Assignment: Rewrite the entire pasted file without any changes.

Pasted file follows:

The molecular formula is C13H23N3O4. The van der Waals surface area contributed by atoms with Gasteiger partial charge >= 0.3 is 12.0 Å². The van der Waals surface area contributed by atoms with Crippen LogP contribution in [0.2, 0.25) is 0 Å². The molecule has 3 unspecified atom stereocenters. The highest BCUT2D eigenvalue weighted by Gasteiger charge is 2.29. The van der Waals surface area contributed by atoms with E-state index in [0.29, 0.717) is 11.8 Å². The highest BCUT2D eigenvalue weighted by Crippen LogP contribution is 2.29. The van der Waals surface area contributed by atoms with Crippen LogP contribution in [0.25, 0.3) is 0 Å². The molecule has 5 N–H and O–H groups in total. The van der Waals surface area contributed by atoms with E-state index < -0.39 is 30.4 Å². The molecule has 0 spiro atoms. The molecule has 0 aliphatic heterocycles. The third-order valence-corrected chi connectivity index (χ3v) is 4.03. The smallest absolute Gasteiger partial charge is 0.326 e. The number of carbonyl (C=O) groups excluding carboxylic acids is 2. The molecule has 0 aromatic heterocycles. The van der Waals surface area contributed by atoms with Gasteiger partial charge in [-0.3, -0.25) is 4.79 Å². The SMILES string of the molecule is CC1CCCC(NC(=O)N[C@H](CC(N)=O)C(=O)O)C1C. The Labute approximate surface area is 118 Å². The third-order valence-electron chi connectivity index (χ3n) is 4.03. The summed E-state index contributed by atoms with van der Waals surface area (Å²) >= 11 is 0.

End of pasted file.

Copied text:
The molecular formula is C13H23N3O4. The van der Waals surface area contributed by atoms with Gasteiger partial charge >= 0.3 is 12.0 Å². The van der Waals surface area contributed by atoms with Crippen LogP contribution in [0.2, 0.25) is 0 Å². The molecule has 3 unspecified atom stereocenters. The highest BCUT2D eigenvalue weighted by Gasteiger charge is 2.29. The van der Waals surface area contributed by atoms with E-state index in [0.29, 0.717) is 11.8 Å². The highest BCUT2D eigenvalue weighted by Crippen LogP contribution is 2.29. The van der Waals surface area contributed by atoms with Crippen LogP contribution in [0.25, 0.3) is 0 Å². The molecule has 5 N–H and O–H groups in total. The van der Waals surface area contributed by atoms with E-state index < -0.39 is 30.4 Å². The molecule has 0 spiro atoms. The molecule has 0 aliphatic heterocycles. The third-order valence-corrected chi connectivity index (χ3v) is 4.03. The smallest absolute Gasteiger partial charge is 0.326 e. The number of carbonyl (C=O) groups excluding carboxylic acids is 2. The molecule has 0 aromatic heterocycles. The van der Waals surface area contributed by atoms with Gasteiger partial charge in [-0.3, -0.25) is 4.79 Å². The SMILES string of the molecule is CC1CCCC(NC(=O)N[C@H](CC(N)=O)C(=O)O)C1C. The Labute approximate surface area is 118 Å². The third-order valence-electron chi connectivity index (χ3n) is 4.03. The summed E-state index contributed by atoms with van der Waals surface area (Å²) >= 11 is 0.